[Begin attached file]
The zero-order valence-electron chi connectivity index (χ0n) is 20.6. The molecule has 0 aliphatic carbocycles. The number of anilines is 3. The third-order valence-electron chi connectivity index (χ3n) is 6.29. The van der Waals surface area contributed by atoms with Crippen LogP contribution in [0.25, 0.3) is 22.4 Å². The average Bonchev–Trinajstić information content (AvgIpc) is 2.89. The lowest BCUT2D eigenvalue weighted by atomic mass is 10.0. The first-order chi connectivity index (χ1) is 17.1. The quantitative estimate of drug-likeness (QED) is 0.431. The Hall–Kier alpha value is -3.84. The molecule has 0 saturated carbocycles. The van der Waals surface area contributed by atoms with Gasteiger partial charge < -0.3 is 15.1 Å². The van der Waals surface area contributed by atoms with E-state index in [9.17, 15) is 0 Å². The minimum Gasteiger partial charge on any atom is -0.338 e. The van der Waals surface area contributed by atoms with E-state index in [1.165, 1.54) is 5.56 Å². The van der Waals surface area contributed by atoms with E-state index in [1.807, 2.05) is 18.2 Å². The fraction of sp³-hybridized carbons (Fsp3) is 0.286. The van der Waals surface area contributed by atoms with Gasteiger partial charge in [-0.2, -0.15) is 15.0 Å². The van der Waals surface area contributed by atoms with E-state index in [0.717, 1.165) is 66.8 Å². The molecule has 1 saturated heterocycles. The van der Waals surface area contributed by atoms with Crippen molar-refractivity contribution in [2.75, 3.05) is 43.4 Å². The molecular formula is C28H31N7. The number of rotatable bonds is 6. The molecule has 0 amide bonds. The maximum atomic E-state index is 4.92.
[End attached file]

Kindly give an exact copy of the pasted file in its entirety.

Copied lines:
The zero-order valence-electron chi connectivity index (χ0n) is 20.6. The molecule has 0 aliphatic carbocycles. The number of anilines is 3. The third-order valence-electron chi connectivity index (χ3n) is 6.29. The van der Waals surface area contributed by atoms with Crippen LogP contribution in [0.25, 0.3) is 22.4 Å². The average Bonchev–Trinajstić information content (AvgIpc) is 2.89. The lowest BCUT2D eigenvalue weighted by atomic mass is 10.0. The first-order chi connectivity index (χ1) is 17.1. The quantitative estimate of drug-likeness (QED) is 0.431. The Hall–Kier alpha value is -3.84. The molecule has 0 saturated carbocycles. The van der Waals surface area contributed by atoms with Gasteiger partial charge < -0.3 is 15.1 Å². The van der Waals surface area contributed by atoms with E-state index in [9.17, 15) is 0 Å². The minimum Gasteiger partial charge on any atom is -0.338 e. The van der Waals surface area contributed by atoms with E-state index in [1.165, 1.54) is 5.56 Å². The van der Waals surface area contributed by atoms with E-state index in [1.807, 2.05) is 18.2 Å². The fraction of sp³-hybridized carbons (Fsp3) is 0.286. The van der Waals surface area contributed by atoms with Gasteiger partial charge in [-0.2, -0.15) is 15.0 Å². The van der Waals surface area contributed by atoms with E-state index in [0.717, 1.165) is 66.8 Å². The molecule has 1 saturated heterocycles. The van der Waals surface area contributed by atoms with Crippen molar-refractivity contribution in [2.75, 3.05) is 43.4 Å². The molecular formula is C28H31N7. The number of rotatable bonds is 6. The molecule has 0 amide bonds. The maximum atomic E-state index is 4.92.